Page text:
Neville Symington sees that our human task is to be lived by Life and here he means ‘Life as a transcendent principle’. He thinks a worthwhile test of whether or not we have lived worthwhile lives is this: is the world a better place for my having lived in it.
Following the superstitions surrounding the false god mean we are not open to life, but rather hemmed in and reduced by conformity to certain rituals, and ways of being not initially based on our own subjective experiences. During his training and work as a Catholic priest in the late 1950s and 1960s, Symington felt that his adherence to what was expected and what he saw as the associated superstitions meant that he had become as he puts it ‘hypnotized’ – false. This became a life long struggle, only become partially resolved in old age. He writes that he believes he will struggle with it up to the point of death. ‘I became a priest; I wore the outer clothing but inside I was not truly a priest. There was a priest-like person but not the priest whom people outside thought I was.’
He thought that if we remain false and bound by superstition of how we ought to be and so on, and then what happens is ‘a suicide of the heart’. But what he calls the ‘absolute in our being’ calls us to allow that reality to be the supreme motivating principle in our lives. If we turn away from this, then we have not allowed God to be God within us. Symington questions what it is that paralysed him, and led to holding the person he really is prisoner within the outer conventions. His answer is ‘a savage God who hypnotized me’.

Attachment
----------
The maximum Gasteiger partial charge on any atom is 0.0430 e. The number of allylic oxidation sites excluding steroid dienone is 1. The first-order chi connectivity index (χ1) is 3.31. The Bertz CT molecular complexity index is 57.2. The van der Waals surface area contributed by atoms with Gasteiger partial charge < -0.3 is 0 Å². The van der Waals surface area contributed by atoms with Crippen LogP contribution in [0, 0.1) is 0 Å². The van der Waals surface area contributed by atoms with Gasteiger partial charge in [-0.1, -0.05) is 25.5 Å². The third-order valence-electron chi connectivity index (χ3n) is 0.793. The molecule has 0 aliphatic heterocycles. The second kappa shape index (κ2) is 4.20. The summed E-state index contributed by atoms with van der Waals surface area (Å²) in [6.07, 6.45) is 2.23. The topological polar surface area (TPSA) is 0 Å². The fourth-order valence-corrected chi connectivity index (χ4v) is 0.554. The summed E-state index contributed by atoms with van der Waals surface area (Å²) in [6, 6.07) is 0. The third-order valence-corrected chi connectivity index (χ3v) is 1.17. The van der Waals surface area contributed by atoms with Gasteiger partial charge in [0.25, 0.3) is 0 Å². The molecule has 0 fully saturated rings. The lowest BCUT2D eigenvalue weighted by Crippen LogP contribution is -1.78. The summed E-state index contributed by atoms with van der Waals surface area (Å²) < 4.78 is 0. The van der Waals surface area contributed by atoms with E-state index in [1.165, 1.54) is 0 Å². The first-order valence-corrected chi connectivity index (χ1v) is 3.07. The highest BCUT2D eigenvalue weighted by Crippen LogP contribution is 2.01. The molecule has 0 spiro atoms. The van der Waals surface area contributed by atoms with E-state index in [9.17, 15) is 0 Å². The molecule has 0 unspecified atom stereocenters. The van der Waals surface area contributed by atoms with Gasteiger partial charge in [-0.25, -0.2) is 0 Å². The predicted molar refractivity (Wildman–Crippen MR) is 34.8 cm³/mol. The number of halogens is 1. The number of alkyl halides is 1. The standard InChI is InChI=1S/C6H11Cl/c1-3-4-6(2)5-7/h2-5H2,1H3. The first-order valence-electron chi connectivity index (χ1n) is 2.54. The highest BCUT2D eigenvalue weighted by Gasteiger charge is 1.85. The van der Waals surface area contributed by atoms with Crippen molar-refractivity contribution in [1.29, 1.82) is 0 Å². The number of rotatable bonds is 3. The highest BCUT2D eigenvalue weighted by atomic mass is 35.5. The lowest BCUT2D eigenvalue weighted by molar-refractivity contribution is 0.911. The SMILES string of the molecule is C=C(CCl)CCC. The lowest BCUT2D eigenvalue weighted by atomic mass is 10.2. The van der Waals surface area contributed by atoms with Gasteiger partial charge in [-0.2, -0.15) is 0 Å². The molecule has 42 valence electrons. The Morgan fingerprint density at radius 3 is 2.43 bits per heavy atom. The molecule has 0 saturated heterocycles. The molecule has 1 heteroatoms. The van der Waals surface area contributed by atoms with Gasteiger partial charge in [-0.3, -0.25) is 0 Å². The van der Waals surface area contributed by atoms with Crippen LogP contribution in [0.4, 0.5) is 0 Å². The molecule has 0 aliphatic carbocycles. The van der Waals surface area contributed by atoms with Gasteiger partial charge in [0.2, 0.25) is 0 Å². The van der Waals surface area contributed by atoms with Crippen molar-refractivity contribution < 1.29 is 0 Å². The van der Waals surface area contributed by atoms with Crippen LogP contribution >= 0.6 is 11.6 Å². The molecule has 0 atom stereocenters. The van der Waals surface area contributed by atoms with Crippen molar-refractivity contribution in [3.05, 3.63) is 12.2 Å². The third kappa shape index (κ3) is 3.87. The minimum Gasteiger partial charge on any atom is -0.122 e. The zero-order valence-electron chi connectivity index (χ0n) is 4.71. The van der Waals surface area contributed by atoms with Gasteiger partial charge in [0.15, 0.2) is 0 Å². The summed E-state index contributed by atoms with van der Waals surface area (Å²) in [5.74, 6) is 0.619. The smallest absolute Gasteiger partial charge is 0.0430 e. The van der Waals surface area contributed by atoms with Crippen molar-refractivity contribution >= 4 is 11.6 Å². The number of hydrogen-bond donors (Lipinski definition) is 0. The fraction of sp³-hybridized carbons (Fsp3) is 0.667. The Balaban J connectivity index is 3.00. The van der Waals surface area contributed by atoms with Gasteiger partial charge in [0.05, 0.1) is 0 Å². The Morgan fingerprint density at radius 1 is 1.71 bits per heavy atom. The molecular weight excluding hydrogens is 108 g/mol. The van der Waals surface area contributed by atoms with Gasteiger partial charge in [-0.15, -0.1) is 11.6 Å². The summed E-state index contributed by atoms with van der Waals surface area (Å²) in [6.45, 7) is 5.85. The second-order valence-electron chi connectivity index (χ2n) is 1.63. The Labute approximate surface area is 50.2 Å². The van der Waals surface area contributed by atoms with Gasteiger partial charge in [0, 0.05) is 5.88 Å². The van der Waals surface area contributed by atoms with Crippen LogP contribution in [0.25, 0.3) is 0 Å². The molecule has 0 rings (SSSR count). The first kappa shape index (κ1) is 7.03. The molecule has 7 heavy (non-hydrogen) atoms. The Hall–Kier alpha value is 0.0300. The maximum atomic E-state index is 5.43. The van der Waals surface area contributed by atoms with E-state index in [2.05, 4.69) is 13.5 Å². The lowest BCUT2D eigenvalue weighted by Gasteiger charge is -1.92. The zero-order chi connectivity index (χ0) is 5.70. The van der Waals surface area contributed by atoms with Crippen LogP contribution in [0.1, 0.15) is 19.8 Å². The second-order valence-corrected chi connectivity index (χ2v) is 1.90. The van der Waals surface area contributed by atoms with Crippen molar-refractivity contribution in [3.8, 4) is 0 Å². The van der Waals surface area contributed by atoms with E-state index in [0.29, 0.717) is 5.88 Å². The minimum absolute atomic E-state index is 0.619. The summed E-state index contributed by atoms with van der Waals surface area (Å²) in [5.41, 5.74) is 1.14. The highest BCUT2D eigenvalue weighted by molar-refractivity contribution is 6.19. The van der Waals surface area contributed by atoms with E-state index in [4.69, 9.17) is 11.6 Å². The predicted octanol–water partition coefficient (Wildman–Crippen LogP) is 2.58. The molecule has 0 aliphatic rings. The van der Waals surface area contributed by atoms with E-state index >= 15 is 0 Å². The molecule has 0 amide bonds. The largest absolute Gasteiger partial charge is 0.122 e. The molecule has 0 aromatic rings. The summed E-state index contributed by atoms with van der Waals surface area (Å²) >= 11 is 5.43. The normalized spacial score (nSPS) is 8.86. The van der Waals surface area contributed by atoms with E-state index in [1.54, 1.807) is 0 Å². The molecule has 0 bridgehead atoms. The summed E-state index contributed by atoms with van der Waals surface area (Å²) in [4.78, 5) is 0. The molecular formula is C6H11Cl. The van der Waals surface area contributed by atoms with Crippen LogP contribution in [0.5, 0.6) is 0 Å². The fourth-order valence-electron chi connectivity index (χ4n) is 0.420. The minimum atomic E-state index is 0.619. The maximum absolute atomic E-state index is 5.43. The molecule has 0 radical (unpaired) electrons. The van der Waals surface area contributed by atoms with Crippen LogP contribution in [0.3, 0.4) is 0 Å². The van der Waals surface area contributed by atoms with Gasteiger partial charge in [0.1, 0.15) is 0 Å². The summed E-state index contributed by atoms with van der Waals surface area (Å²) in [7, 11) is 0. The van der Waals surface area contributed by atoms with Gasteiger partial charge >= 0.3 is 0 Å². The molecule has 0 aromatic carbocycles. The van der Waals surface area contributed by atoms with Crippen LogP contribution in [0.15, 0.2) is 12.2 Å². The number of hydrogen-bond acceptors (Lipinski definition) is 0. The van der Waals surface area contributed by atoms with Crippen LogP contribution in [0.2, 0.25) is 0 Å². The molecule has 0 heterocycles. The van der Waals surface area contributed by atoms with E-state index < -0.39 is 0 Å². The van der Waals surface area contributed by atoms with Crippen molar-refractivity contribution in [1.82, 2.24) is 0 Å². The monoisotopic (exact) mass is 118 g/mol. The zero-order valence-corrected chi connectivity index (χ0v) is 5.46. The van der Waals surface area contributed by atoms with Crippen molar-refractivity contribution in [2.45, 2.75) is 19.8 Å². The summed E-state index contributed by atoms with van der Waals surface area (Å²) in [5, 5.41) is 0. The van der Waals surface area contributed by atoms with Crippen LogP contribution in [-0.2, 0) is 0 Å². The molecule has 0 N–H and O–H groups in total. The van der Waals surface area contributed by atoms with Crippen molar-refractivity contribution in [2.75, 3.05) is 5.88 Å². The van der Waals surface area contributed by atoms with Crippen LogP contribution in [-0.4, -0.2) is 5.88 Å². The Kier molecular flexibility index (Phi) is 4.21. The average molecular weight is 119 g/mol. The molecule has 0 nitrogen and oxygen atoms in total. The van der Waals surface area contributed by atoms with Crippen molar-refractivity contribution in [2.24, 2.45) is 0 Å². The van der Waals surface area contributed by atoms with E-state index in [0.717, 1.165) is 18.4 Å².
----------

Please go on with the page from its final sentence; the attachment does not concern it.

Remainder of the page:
He quotes Teilhard de Chardin writing about meditation and finding the layers within himself of convention and superstition beginning to fall away as he searched for his inmost self; and his sentiment echoes that of Thomas Merton who wrote about the ‘disturbing stranger’ that is within each of us – our true self.
This is what Symington says:
‘Leaving the zone of everyday occupations and relationships where everything seems clear, I went down into my inmost self, to the deep abyss whence I feel dimly that my power of action emanates…as I moved further away from the conventional certainties by which social life is superficially illuminated, I became aware that I was losing contact with myself. At each step of the descent a new person was disclosed within me of whose name I was no longer sure, and who no longer obeyed me. And when I had to stop my exploration because the path faded from beneath my steps, I found a bottomless abyss at my feet, and out of it came – arising I know not from where – the current which I dare to call my life.’